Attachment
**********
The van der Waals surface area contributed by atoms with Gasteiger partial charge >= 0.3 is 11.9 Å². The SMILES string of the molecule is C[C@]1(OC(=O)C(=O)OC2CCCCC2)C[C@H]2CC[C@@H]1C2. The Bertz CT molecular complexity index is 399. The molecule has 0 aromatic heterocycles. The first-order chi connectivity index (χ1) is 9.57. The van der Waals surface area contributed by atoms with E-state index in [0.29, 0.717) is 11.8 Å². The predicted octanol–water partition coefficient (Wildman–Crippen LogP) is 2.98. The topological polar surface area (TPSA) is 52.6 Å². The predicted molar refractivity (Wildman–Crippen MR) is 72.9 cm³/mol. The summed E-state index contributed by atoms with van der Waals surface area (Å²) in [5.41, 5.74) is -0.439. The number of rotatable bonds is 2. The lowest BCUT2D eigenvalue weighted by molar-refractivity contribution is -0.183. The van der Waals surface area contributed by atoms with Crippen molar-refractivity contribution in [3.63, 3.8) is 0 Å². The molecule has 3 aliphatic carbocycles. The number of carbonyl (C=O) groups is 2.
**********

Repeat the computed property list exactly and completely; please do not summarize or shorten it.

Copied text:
The van der Waals surface area contributed by atoms with Gasteiger partial charge >= 0.3 is 11.9 Å². The SMILES string of the molecule is C[C@]1(OC(=O)C(=O)OC2CCCCC2)C[C@H]2CC[C@@H]1C2. The Bertz CT molecular complexity index is 399. The molecule has 0 aromatic heterocycles. The first-order chi connectivity index (χ1) is 9.57. The van der Waals surface area contributed by atoms with E-state index in [0.29, 0.717) is 11.8 Å². The predicted octanol–water partition coefficient (Wildman–Crippen LogP) is 2.98. The topological polar surface area (TPSA) is 52.6 Å². The predicted molar refractivity (Wildman–Crippen MR) is 72.9 cm³/mol. The summed E-state index contributed by atoms with van der Waals surface area (Å²) in [5.41, 5.74) is -0.439. The number of rotatable bonds is 2. The lowest BCUT2D eigenvalue weighted by molar-refractivity contribution is -0.183. The van der Waals surface area contributed by atoms with Crippen molar-refractivity contribution in [3.63, 3.8) is 0 Å². The molecule has 3 aliphatic carbocycles. The number of carbonyl (C=O) groups is 2.